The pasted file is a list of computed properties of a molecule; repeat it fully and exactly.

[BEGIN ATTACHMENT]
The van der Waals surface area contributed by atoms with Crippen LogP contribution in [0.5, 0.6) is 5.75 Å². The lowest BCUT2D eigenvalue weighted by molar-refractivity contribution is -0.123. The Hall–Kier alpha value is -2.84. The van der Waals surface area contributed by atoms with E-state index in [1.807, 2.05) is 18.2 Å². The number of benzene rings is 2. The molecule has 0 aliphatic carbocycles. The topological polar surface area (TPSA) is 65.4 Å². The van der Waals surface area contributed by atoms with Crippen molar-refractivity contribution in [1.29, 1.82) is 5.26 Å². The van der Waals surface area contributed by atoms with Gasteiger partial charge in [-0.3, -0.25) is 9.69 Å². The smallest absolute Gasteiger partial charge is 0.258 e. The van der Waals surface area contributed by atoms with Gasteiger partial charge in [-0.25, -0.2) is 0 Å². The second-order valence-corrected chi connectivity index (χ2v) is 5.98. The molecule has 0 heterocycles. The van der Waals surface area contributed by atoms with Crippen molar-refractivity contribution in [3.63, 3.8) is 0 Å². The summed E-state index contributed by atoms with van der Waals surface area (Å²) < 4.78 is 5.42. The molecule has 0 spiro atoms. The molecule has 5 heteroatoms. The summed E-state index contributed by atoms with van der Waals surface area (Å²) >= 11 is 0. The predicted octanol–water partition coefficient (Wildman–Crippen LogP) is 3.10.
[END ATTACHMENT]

The van der Waals surface area contributed by atoms with Crippen LogP contribution in [0.5, 0.6) is 5.75 Å². The lowest BCUT2D eigenvalue weighted by molar-refractivity contribution is -0.123. The Hall–Kier alpha value is -2.84. The van der Waals surface area contributed by atoms with E-state index in [1.807, 2.05) is 18.2 Å². The number of benzene rings is 2. The molecule has 0 aliphatic carbocycles. The topological polar surface area (TPSA) is 65.4 Å². The van der Waals surface area contributed by atoms with Crippen molar-refractivity contribution in [1.29, 1.82) is 5.26 Å². The van der Waals surface area contributed by atoms with Gasteiger partial charge in [-0.3, -0.25) is 9.69 Å². The smallest absolute Gasteiger partial charge is 0.258 e. The van der Waals surface area contributed by atoms with Gasteiger partial charge in [-0.25, -0.2) is 0 Å². The second-order valence-corrected chi connectivity index (χ2v) is 5.98. The molecule has 0 heterocycles. The van der Waals surface area contributed by atoms with Crippen molar-refractivity contribution in [3.63, 3.8) is 0 Å². The summed E-state index contributed by atoms with van der Waals surface area (Å²) < 4.78 is 5.42. The molecule has 0 spiro atoms. The molecule has 5 heteroatoms. The summed E-state index contributed by atoms with van der Waals surface area (Å²) >= 11 is 0. The predicted octanol–water partition coefficient (Wildman–Crippen LogP) is 3.10.